Invisible workers in the jute industry

Jute workers.jpg

Bangladesh is the second largest producer and exporter of raw jute in the world. Charlotte Timson went to visit some of Traidcraft’s projects in the Jessore district of the country, and saw how education and business support is bringing groups of women out of poverty.

Some of the first products that Traidcraft sold in our original 1979 catalogue were jute handicrafts, sourced from Bangladesh. We have a long history of working with jute farmers and with Fairtrade companies who produce and market jute products.

Traidcraft began selling fairly trading jute products from Bangladesh in our hand-drawn 1979 catalogue

Traidcraft began selling fairly trading jute products from Bangladesh in our hand-drawn 1979 catalogue

Last month I visited Traidcraft’s JEWEL project, which is focussed not on farmers or Traidcraft suppliers, but on a group who have for a long time been invisible in the supply chain: those women who produce fibres from jute trees. This is an arduous task which involves extracting and cleaning the fibres from ‘retted’ jute (which has been rotted under water to break down the non-fibrous matter). These can then be sold as raw fibre or for further processing – such as being woven into baskets or bags.

These women spend hours extracting fibre from jute, working in the early part of the morning before their daily household work begins. For a day’s work, they receive either 100 taka (£1) or, in some cases, are paid in kind with remaining jute sticks (that can then be used for fuel, fencing or holding up vegetable plants). Traidcraft Exchange works with these women to develop alternative sources of income and to address the power imbalances that exist between women and men in their communities.

We support the women to come together into self-help groups, and to set up savings and investment schemes. Our partner organisation, the local charity Ulashi Sreejony Sangha, trains groups in financial management, sustainable agriculture practices and animal husbandry. The groups also learn about the government services to which they are entitled, and are now lobbying local government officials for support in courses for skills development and for demonstration plots to be set up in the villages to showcase sustainable agriculture techniques. Members of the group have developed new income streams and enterprises, such as investing in poultry and livestock, providing poultry vaccination services, and organising soil testing for farmers adopting sustainable agriculture. Women have taken loans that will allow to taking up entrepreneurial activities, such as growing and selling vegetables in the local market and rearing poultry or livestock.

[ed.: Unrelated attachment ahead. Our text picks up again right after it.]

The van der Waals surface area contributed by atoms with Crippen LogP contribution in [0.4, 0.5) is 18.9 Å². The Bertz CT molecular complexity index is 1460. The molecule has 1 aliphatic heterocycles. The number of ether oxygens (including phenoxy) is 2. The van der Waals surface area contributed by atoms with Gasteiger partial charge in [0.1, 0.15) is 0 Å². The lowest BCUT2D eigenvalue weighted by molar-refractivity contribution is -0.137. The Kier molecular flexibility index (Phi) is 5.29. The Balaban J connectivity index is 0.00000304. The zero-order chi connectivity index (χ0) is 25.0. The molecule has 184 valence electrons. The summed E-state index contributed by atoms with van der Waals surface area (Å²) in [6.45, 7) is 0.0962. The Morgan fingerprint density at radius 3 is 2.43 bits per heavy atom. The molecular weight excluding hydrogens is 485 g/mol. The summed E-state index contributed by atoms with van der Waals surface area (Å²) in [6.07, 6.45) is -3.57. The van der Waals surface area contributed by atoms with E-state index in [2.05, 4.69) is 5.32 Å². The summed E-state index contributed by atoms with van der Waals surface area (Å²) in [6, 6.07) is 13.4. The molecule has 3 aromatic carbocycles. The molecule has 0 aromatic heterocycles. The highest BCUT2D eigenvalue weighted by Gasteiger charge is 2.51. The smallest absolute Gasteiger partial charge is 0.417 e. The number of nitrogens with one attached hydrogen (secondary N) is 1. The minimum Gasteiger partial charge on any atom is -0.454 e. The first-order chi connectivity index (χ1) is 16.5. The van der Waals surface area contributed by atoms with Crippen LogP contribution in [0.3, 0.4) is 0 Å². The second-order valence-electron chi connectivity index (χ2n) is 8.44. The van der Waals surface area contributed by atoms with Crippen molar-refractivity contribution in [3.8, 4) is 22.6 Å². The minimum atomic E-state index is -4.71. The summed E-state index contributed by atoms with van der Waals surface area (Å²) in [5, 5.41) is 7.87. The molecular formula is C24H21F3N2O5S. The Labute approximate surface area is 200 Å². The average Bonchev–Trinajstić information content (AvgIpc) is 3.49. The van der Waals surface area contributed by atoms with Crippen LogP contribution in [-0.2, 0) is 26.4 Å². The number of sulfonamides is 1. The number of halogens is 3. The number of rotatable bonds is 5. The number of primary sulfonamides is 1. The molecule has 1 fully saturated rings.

With its focus on economic development, this project also showcases Traidcraft’s Group Savings and Investment Scheme (GSIS). This is designed to support communities to invest in livelihoods on a long-term and sustainable basis. The scheme encourages poor households to start investing for their livelihood activities, either by procuring productive assets or working capital for an income generating activity. In is inherently accountable, since funds are managed by the groups themselves, within the community.

Not only do the schemes support individuals to develop new enterprises, but a percentage of the savings is set aside as a benevolence fund to provide a social security net to anyone in need. In a country like Bangladesh, where there is no government social protection, such community schemes are vital.

And how is all this related to jute? Through these groups, women have developed more confidence and learnt a range of new skills that put them on more of an even footing with men. With independent sources of income, they have become well-known and respected in their communities. The self-help group that I met explained how they met with the jute farmers for whom they do the fibre extraction to discuss their work. They explained how views around women’s roles and value in the community had changed and, through a series of discussions, they negotiated their daily wage up by 50%. This increase has benefited not only women participating directly in the project, but all women in the village.

A self-help group of jute workers in the Jessore district

A self-help group of jute workers in the Jessore district

We are halfway through this four-year project, which is supported by the Big Lottery Fund. These women have achieved so much already. I can’t wait to see what else these groups go on to achieve to address issues of inequality and to build more sustainable incomes for themselves.

Charlotte Timson is Director of Traidcraft Exchange.